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Vicksburg District temporarily closes select boat ramps, restrooms at Arkabutla, Sardis, Grenada lakes due to high water, power outages

Published April 16, 2020

VICKSBURG, Miss. – The U.S. Army Corps of Engineers (USACE) Vicksburg District has temporarily closed select boat ramps and restrooms at Arkabutla, Sardis and Grenada lakes in north Mississippi due to high water and power outages.

Affected boat ramps and restrooms at Arkabutla Lake include those at Outlet Channel, Highway 51 Landing, Dietchman’s Road, Baker Access Road, Wolf Creek Access Road and Coldwater Point.

Affected boat ramps and restrooms at Grenada Lake include those at Bryant, South Abutment, Torrance Landing and Outlet Channel. Affected restrooms at Grenada Lake include those at North Abutment, Piney Woods, and Young’s Landing.

Affected boat ramps at Sardis Lake include those at Cole’s Point and the low water ramp at Engineer’s Point. The high water ramp at Engineer’s Point remains open. The restroom at Cole’s Point has been closed.

Each of these closures are temporary, and the affected areas will be reopened once conditions permit.

With the exception of the previously mentioned temporary closures, nature trails, boat ramps and spillways for fishing remain open at the district’s lakes in Mississippi. Visitors to the Mississippi lakes must adhere to the governor’s executive order to avoid gatherings of 10 or more people. Additionally, the Vicksburg District strongly encourages visitors to wash their hands properly, practice social distancing and follow all guidance provided by federal, state and local officials.

Based on information from health officials and state recommendations to reduce non-essential travel, the Vicksburg District’s visitor centers, interpretive centers, museums, field offices and select recreation site attractions, including campgrounds and beaches, across Mississippi, Louisiana and Arkansas have been closed to the public since March 20.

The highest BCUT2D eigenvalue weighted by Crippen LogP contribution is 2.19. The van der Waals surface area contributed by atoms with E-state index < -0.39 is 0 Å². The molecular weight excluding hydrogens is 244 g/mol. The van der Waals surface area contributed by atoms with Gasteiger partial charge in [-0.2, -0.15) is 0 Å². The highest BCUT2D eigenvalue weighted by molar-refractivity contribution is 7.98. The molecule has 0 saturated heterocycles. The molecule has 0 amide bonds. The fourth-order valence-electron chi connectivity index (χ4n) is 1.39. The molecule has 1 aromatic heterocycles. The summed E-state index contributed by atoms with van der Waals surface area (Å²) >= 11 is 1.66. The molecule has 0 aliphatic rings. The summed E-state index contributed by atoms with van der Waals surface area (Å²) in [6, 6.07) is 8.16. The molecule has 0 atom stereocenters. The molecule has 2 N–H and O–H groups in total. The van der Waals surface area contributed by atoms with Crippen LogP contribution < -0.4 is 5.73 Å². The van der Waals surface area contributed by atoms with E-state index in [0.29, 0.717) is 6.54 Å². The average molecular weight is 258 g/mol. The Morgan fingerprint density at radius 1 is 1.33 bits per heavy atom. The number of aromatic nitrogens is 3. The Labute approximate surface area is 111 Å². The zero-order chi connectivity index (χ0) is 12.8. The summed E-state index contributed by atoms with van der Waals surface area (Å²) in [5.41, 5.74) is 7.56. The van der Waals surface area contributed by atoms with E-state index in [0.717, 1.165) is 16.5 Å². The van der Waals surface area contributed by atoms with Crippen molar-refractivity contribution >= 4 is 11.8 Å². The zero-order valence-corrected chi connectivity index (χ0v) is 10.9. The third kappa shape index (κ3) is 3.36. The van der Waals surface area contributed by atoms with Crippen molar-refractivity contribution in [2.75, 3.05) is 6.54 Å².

Arkabutla, Sardis, Enid and Grenada lakes, the four Mississippi flood control reservoirs in the Vicksburg District’s area of responsibility, were authorized by the Flood Control Act of 1936, which provided a plan designed to address flooding that originated in the Yazoo Basin. The four reservoirs are used to hold runoff, or excess rainwater, as a flood-prevention measure. With approximately 3.2 million visitors each year, the north Mississippi lakes also contribute approximately $82 million into the local economy.

The Vicksburg District owns and operates more than 100 recreation areas across Mississippi, Arkansas and Louisiana where millions of visitors enjoy fishing, camping, hunting, boating, hiking, swimming, geocaching and more every year. The district’s 10 flood control reservoirs across Mississippi, Arkansas and Louisiana provide numerous benefits to the region, including flood risk management, hydropower, water supply, wildlife management and recreation.

The Vicksburg District is engineering solutions to the nation’s toughest challenges. The Vicksburg District encompasses a 68,000-square-mile area across portions of Mississippi, Arkansas and Louisiana that holds seven major river basins and incorporates approximately 460 miles of mainline Mississippi River levees. The district is engaged in hundreds of projects and employs approximately 1,100 personnel.


Jessica Dulaney

Release no. 20-036